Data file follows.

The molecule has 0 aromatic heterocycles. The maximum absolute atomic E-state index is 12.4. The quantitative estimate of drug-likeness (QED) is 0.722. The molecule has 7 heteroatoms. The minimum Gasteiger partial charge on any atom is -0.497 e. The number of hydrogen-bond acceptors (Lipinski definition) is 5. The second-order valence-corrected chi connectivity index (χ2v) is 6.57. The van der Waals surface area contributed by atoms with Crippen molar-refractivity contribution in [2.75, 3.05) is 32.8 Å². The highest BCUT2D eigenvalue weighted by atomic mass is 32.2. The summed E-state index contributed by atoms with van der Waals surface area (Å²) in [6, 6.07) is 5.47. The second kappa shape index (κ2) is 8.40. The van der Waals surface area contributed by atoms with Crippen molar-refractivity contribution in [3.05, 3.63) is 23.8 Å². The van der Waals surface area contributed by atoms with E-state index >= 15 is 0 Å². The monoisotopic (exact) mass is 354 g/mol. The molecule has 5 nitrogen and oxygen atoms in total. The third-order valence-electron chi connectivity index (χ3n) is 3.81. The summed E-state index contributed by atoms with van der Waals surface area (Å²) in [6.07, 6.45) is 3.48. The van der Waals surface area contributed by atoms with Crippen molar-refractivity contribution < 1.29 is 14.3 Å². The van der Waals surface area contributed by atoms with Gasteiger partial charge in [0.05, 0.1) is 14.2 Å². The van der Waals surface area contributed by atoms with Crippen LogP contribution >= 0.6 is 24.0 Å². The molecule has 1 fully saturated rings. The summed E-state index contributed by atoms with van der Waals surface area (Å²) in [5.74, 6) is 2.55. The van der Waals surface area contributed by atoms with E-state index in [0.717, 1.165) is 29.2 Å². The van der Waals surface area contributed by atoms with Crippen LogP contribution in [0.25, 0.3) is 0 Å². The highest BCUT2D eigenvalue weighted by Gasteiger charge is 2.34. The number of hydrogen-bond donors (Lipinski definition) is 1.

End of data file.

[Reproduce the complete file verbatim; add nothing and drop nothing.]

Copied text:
The molecule has 0 aromatic heterocycles. The maximum absolute atomic E-state index is 12.4. The quantitative estimate of drug-likeness (QED) is 0.722. The molecule has 7 heteroatoms. The minimum Gasteiger partial charge on any atom is -0.497 e. The number of hydrogen-bond acceptors (Lipinski definition) is 5. The second-order valence-corrected chi connectivity index (χ2v) is 6.57. The van der Waals surface area contributed by atoms with Crippen molar-refractivity contribution in [2.75, 3.05) is 32.8 Å². The highest BCUT2D eigenvalue weighted by atomic mass is 32.2. The summed E-state index contributed by atoms with van der Waals surface area (Å²) in [6, 6.07) is 5.47. The second kappa shape index (κ2) is 8.40. The van der Waals surface area contributed by atoms with Crippen molar-refractivity contribution in [3.05, 3.63) is 23.8 Å². The van der Waals surface area contributed by atoms with E-state index >= 15 is 0 Å². The monoisotopic (exact) mass is 354 g/mol. The molecule has 5 nitrogen and oxygen atoms in total. The third-order valence-electron chi connectivity index (χ3n) is 3.81. The summed E-state index contributed by atoms with van der Waals surface area (Å²) in [6.07, 6.45) is 3.48. The van der Waals surface area contributed by atoms with Crippen molar-refractivity contribution < 1.29 is 14.3 Å². The van der Waals surface area contributed by atoms with Gasteiger partial charge in [0.05, 0.1) is 14.2 Å². The van der Waals surface area contributed by atoms with Crippen LogP contribution >= 0.6 is 24.0 Å². The molecule has 1 fully saturated rings. The summed E-state index contributed by atoms with van der Waals surface area (Å²) in [5.74, 6) is 2.55. The van der Waals surface area contributed by atoms with E-state index in [0.717, 1.165) is 29.2 Å². The van der Waals surface area contributed by atoms with Crippen LogP contribution in [0.25, 0.3) is 0 Å². The highest BCUT2D eigenvalue weighted by Gasteiger charge is 2.34. The number of hydrogen-bond donors (Lipinski definition) is 1.